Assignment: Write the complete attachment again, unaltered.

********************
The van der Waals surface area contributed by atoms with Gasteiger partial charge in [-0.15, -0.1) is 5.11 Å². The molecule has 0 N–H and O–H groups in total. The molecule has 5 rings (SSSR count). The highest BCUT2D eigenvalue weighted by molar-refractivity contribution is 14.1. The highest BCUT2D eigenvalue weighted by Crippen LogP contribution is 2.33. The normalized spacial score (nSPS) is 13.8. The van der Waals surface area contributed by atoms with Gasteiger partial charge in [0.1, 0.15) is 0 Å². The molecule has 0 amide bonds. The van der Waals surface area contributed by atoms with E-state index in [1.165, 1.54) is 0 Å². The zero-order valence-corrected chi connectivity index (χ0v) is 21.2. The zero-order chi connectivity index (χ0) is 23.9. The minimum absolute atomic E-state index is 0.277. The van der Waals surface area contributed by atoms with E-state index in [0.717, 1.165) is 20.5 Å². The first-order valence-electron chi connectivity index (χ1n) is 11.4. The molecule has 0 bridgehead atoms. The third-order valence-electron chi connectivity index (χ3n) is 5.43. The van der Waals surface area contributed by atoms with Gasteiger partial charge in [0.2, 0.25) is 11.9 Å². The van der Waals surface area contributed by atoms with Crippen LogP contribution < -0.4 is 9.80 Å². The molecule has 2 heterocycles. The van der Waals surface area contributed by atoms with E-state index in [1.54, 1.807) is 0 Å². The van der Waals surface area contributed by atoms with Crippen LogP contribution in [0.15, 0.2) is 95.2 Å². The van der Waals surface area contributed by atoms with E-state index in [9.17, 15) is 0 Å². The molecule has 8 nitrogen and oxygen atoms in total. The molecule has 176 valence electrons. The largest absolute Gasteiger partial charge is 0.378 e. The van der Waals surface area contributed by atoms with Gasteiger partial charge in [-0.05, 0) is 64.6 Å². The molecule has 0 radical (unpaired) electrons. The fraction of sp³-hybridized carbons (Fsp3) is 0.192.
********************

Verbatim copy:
The van der Waals surface area contributed by atoms with Gasteiger partial charge in [-0.15, -0.1) is 5.11 Å². The molecule has 0 N–H and O–H groups in total. The molecule has 5 rings (SSSR count). The highest BCUT2D eigenvalue weighted by molar-refractivity contribution is 14.1. The highest BCUT2D eigenvalue weighted by Crippen LogP contribution is 2.33. The normalized spacial score (nSPS) is 13.8. The van der Waals surface area contributed by atoms with Gasteiger partial charge in [0.1, 0.15) is 0 Å². The molecule has 0 amide bonds. The van der Waals surface area contributed by atoms with E-state index in [1.165, 1.54) is 0 Å². The zero-order valence-corrected chi connectivity index (χ0v) is 21.2. The zero-order chi connectivity index (χ0) is 23.9. The minimum absolute atomic E-state index is 0.277. The van der Waals surface area contributed by atoms with E-state index in [0.717, 1.165) is 20.5 Å². The first-order valence-electron chi connectivity index (χ1n) is 11.4. The molecule has 0 bridgehead atoms. The third-order valence-electron chi connectivity index (χ3n) is 5.43. The van der Waals surface area contributed by atoms with Gasteiger partial charge in [0.2, 0.25) is 11.9 Å². The van der Waals surface area contributed by atoms with Crippen LogP contribution < -0.4 is 9.80 Å². The molecule has 2 heterocycles. The van der Waals surface area contributed by atoms with E-state index in [1.54, 1.807) is 0 Å². The van der Waals surface area contributed by atoms with Crippen LogP contribution in [0.15, 0.2) is 95.2 Å². The van der Waals surface area contributed by atoms with E-state index in [9.17, 15) is 0 Å². The molecule has 8 nitrogen and oxygen atoms in total. The molecule has 176 valence electrons. The largest absolute Gasteiger partial charge is 0.378 e. The van der Waals surface area contributed by atoms with Gasteiger partial charge in [-0.05, 0) is 64.6 Å². The molecule has 0 radical (unpaired) electrons. The fraction of sp³-hybridized carbons (Fsp3) is 0.192.